The Muslim Brotherhood in America:
Understanding the Threat
Understanding the Threat
It is now March of 2011. That jihadi attack on the United States is over nine years behind us. The declaration of a global jihad from Iran in 1979 is over 30 years in our rear view mirror. The national security apparatus of the United States has spent hundreds of billions of dollars to “make America safer,” yet we still have not defined our enemy – or even tried. There is no place in the national security structure which has objectively evaluated the threat doctrine of our enemy, and then created a strategic plan for victory for the United States – per U.S. warfighting doctrine. This lack of strategic understanding of the nature of the threat we face is not only costing us lives on the battlefield in wars with no realistically stated objectives, but so long as we drift aimlessly, we cannot win and we allow the enemy to move our boat as he sees fit. That, is the enemy’s strategy. And he is executing with great success.Read More »
Does anyone wonder how it is the U.S. military is crushing the enemy on the battlefields of Iraq and Afghanistan (and elsewhere) daily, yet not winning the strategic war?
The United States continues to view the wars (the establishment sees this as several conflicts, not as one global conflict) as kinetic engagements where guns, air power, drones, bombs, and other weapon of war are brought to bear on “Al Qaeda terrorists” and others with whom we are engaged on the many battlefields around the world. At the FBI, the focus is on preventing the next attack. While this is important, “attacks” are not the main focus of effort for this enemy. Local and State Police are also focused on preventing attacks, the physical security of office buildings, critical infrastructure, and the safety of important public figures. When the subject of an investigation is found NOT to be involved in a plot to cause “violence” that case is closed and the investigator goes on to the next one in the stack. This is where we are losing the war. While preventing a school bus bombing or the take-over of a bank by Jihadis should be taken seriously by our law enforcement officers, from the enemy’s perspective, these are tactical engagements, not strategic.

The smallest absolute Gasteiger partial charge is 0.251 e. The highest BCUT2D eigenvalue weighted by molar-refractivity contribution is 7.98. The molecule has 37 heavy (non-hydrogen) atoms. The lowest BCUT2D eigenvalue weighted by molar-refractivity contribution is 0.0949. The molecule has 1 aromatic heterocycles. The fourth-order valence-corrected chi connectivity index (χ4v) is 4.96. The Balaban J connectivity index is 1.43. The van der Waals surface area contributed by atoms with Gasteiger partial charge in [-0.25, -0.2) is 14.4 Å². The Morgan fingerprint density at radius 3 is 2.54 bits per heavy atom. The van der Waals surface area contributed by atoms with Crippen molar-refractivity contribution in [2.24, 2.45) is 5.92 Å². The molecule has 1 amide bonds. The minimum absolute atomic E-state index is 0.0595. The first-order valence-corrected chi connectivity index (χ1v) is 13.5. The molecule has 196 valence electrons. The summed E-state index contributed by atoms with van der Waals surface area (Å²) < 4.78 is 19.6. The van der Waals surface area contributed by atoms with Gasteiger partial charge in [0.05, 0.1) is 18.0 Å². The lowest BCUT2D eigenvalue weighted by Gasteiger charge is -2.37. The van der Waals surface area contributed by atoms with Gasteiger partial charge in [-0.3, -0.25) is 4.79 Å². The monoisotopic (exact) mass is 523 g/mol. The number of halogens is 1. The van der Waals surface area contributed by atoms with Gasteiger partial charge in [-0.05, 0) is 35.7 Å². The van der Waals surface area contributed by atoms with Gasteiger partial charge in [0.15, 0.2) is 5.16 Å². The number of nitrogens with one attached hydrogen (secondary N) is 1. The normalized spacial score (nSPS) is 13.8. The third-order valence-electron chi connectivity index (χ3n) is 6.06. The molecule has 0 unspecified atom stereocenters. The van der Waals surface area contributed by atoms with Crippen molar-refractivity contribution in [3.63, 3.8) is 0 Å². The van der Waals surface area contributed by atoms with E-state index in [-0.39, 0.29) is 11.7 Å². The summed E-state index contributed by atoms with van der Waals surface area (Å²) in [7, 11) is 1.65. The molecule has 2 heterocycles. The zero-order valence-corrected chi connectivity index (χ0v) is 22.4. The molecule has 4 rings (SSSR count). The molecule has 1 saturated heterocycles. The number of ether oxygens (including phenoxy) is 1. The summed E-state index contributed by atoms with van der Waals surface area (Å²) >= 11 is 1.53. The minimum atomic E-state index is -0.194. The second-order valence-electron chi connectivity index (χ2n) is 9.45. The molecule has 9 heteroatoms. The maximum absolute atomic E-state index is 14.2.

Every brand new intelligence officer in the United States military knows that when the United States evaluates a threat, our doctrine drives us to begin our process with WHO the enemy says he is and with WHAT the enemy says are HIS reasons for acting. That is where the U.S. analytical process begins – per our own doctrine. If we had done this after 9/11, we would not have so much confusion about the enemy we are engaging.